The Santa Barbara City Council has said revenues from a sales tax rate increase would be prioritized for road maintenance and building a new police station.  (Zack Warburg / Noozhawk photo)

The Measure C sales-tax rate increase on Tuesday’s ballot gained easy approval from voters in the city of Santa Barbara.

As of 1 a.m. Wednesday, the measure had received support from 55.7 percent of voters, with 44.3 percent opposed.

It needed a simple majority of voter approval to pass, 50 percent plus one.

Measure C will raise the city’s sales tax rate to 8.75 percent from 7.75 percent.

City officials have said the 1-percent rate increase would bring in an estimated $22 million a year, and the general tax revenue could be spent on any general government services.

Supporters of Measure C have framed it as a way to pour more money into the city’s mounting costs for infrastructure maintenance, and as a sort of replacement for the now-defunct Redevelopment Agency which used dedicated tax dollars to pay for downtown improvement projects.

A sales tax rate of 8.75 percent would make it the highest in Santa Barbara County, but lower than other California coastal cities such as Santa Cruz, Santa Monica and Long Beach.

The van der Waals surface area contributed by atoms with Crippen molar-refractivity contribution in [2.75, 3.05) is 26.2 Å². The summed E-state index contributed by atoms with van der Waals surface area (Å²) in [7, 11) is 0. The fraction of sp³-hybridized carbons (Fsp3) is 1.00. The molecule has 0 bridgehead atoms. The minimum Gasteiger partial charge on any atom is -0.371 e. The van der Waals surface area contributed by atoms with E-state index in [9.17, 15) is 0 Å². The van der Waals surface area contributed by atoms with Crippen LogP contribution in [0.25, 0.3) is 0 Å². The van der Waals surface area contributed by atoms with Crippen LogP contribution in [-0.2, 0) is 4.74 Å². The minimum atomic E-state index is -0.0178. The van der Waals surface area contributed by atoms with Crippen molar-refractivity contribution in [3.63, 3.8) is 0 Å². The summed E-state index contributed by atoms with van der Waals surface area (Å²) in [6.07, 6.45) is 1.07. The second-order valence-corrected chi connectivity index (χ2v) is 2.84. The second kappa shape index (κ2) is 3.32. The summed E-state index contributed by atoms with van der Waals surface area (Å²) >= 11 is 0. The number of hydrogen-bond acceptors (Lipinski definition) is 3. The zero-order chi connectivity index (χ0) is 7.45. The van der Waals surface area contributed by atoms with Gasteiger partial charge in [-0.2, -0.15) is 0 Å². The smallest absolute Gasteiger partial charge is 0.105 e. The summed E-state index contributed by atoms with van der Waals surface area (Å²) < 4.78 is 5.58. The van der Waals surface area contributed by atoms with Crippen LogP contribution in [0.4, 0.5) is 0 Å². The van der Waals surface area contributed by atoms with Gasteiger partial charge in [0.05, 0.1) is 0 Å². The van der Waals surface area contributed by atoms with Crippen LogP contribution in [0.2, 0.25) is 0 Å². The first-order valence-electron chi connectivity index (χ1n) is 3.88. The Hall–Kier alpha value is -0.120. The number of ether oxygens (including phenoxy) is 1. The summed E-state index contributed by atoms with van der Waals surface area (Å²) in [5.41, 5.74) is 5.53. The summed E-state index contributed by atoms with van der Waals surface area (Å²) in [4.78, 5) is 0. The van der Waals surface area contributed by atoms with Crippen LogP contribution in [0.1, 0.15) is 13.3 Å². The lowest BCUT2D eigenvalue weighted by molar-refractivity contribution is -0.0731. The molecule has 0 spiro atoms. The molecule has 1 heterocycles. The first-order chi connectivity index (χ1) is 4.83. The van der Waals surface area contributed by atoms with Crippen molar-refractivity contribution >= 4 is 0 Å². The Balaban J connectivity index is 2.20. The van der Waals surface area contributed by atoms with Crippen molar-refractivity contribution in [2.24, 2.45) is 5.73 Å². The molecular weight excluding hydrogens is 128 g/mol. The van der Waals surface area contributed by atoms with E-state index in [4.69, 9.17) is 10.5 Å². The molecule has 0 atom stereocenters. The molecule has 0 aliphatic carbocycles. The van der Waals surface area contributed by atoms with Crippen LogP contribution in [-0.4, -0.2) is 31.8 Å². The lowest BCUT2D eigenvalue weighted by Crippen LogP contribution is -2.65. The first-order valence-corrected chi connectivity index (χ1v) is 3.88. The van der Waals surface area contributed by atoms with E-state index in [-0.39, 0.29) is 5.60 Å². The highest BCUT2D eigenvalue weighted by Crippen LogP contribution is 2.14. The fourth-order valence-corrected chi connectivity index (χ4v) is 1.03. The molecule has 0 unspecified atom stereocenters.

City Council members have said the funding priorities would be road maintenance and building a new police station, which is expected to cost at least $80 million with annual debt service of $8 million.

The current police headquarters at 215 E. Figueroa St. is cramped, outdated and not seismically sound, which is why the dispatch center was moved a few years ago to the Granada Parking Garage from the basement.

Arguments against Measure C have focused on the lack of spending restrictions, as a general tax, and the lack of sunset — it won’t ever expire.

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Click here for results from the three City Council races. 

Noozhawk managing editor Giana Magnoli can be reached at Follow Noozhawk on Twitter: @noozhawk, @NoozhawkNews and @NoozhawkBiz. Connect with Noozhawk on Facebook.

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Giana Magnoli, Noozhawk Managing Editor

Noozhawk managing editor Giana Magnoli can be reached at